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Read all about the adventures of the Tsao Family during the summer of 2012

Thursday, September 08, 2005

 

Short attention span theatre: tips for taking your toddler to the movies

I am a mom crazy enough to sometimes take my toddler to the movies. If you haven’t seen a movie since you were pregnant, and if you don’t mind G or PG rated flicks, take a walk on the wild side and take your toddler to the movies. It might be more fun than you think.

To help you reclaim your movie-going lifestyle, I’ve compiled a list of Dos and Don’ts.

Don’t go to a movie on opening day or opening weekend.
Go several weeks after opening day, when hopefully everybody who cares about a quiet theatre has already seen the movie.

Do go to a matinee showing.
If possible, go on a weekday. If you’re lucky, you’ll be the only people in the theatre. If you’re really lucky, your kid will decide a dark theatre is a great place for a nap and you’ll get to watch the movie in peace.

Don’t arrive early.
Go on time, or if you think finding a seat won’t be a problem, go late. Toddlers don’t need to see previews. Save their short attention spans for the movie.

Don’t bring snacks from home.
If you can afford it, buy snacks at the theatre, but don’t get them before the movie starts. Instead, wait until your tyke has taken fidgeting to a whole new level and then make a field trip out of getting the popcorn. And get the economy tub; eating it may keep your child entertained through the end of the movie. But don’t get extra butter; if your kid spills his popcorn like mind did, he might also slip on the now super slippery floor and become hysterical. Like mine did.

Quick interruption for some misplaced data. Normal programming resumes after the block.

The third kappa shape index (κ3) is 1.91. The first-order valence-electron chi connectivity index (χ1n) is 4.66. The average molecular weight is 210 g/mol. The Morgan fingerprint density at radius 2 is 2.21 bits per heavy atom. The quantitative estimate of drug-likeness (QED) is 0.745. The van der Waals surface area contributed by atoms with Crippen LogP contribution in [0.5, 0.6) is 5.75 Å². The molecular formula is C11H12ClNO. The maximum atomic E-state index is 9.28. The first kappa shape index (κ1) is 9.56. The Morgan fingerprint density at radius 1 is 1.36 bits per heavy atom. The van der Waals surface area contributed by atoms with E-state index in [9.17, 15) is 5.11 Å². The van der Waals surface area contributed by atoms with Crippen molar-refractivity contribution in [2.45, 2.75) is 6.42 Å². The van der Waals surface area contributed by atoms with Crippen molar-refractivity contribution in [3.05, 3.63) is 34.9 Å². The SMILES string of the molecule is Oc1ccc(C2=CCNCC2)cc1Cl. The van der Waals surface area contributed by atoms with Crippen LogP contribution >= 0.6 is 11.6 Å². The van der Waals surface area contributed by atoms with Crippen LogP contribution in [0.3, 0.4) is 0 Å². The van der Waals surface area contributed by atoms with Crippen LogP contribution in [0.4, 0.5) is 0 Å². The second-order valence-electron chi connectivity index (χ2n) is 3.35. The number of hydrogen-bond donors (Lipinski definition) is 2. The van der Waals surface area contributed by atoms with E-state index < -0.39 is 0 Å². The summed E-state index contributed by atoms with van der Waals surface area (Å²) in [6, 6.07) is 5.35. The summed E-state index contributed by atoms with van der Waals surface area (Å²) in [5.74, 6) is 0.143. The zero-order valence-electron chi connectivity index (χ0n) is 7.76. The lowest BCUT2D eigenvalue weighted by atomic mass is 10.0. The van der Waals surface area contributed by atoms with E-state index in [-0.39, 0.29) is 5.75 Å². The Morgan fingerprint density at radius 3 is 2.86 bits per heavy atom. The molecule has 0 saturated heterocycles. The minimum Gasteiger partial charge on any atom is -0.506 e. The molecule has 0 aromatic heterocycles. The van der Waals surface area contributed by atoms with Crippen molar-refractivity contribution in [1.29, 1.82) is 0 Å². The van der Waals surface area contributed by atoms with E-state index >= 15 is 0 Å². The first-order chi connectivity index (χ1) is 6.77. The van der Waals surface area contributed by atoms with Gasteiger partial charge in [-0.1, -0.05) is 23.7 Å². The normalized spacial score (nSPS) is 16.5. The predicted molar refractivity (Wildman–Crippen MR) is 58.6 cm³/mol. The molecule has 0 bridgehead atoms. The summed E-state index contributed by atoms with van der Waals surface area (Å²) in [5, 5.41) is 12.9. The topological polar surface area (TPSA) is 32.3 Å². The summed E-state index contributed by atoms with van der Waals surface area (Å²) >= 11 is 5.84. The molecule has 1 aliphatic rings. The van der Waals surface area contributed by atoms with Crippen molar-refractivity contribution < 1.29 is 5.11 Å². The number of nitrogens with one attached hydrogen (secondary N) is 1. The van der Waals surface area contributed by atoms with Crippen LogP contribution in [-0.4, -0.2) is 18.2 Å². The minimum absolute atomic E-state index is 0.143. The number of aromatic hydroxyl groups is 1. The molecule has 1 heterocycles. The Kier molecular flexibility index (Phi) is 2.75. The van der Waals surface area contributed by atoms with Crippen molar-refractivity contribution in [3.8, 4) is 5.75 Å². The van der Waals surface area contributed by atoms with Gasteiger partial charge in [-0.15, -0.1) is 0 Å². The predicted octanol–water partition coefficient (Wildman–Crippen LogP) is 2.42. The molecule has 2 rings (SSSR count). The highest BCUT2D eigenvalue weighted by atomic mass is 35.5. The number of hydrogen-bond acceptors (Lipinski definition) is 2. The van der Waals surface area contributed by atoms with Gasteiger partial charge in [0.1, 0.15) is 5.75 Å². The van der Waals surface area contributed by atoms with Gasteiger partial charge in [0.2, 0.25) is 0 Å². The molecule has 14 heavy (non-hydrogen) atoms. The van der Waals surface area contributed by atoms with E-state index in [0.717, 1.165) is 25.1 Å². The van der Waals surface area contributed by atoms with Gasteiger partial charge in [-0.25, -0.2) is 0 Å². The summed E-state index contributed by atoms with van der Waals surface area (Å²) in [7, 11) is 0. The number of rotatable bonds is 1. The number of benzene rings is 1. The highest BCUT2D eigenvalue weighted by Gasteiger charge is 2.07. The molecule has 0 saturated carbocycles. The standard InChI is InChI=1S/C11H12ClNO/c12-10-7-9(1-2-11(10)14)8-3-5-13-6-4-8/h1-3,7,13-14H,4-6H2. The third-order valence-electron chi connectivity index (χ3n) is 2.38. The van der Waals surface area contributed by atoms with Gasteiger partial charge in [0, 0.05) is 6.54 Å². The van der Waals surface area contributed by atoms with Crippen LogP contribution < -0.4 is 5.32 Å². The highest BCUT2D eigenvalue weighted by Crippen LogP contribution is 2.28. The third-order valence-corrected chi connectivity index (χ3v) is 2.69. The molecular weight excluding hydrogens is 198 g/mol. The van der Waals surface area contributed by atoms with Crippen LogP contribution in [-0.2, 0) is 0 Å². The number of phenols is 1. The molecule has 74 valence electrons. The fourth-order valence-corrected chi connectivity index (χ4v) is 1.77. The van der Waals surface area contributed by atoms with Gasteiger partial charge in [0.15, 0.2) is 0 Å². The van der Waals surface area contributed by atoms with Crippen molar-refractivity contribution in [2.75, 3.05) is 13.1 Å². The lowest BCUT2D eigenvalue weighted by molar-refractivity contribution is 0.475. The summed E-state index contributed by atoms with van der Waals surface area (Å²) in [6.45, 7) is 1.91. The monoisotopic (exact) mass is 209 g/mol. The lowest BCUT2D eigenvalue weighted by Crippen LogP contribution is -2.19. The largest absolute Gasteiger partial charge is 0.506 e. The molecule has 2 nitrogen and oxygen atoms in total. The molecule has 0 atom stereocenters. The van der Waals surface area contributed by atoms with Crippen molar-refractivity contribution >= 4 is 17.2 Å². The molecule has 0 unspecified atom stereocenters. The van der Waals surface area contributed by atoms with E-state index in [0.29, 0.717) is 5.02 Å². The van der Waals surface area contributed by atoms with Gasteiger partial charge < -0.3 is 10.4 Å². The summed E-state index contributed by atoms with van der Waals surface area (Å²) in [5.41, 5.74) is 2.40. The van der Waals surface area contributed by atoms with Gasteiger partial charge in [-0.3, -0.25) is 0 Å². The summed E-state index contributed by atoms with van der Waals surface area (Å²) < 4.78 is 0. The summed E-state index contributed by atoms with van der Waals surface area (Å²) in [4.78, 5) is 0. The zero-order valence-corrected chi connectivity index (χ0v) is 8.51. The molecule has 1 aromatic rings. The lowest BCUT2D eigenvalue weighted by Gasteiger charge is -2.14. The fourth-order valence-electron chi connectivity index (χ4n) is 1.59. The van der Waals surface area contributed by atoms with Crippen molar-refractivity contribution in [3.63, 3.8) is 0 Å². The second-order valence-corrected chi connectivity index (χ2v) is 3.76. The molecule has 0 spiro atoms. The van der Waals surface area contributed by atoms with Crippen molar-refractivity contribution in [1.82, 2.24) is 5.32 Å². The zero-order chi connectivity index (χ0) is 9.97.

Do bring a distraction.
My little girl can be distracted by a piece of paper and a pen for twenty minutes or more, therefore I never go anywhere without a notebook and a pen. What quiet activity occupies your youngster? Even if you normally don’t condone it, consider letting him pick his nose just this once.

Don’t sit by old people.
The elderly have less patience for children who fidget and whisper. If the theatre is full, sit by another family with kids. If the theatre is near empty, sit in an empty row. You can’t expect your toddler to sit in only one seat for an entire 80 minutes, can you?

Do be prepared to leave.
If your child becomes scared and can’t be consoled, or if he can’t settle down, just leave the movie. Sometimes taking your toddler to the theatre is a rewarding experience and sometimes it isn’t. Leaving before it becomes a disaster is usually a good thing. Leaving before you are asked to leave is always a good thing.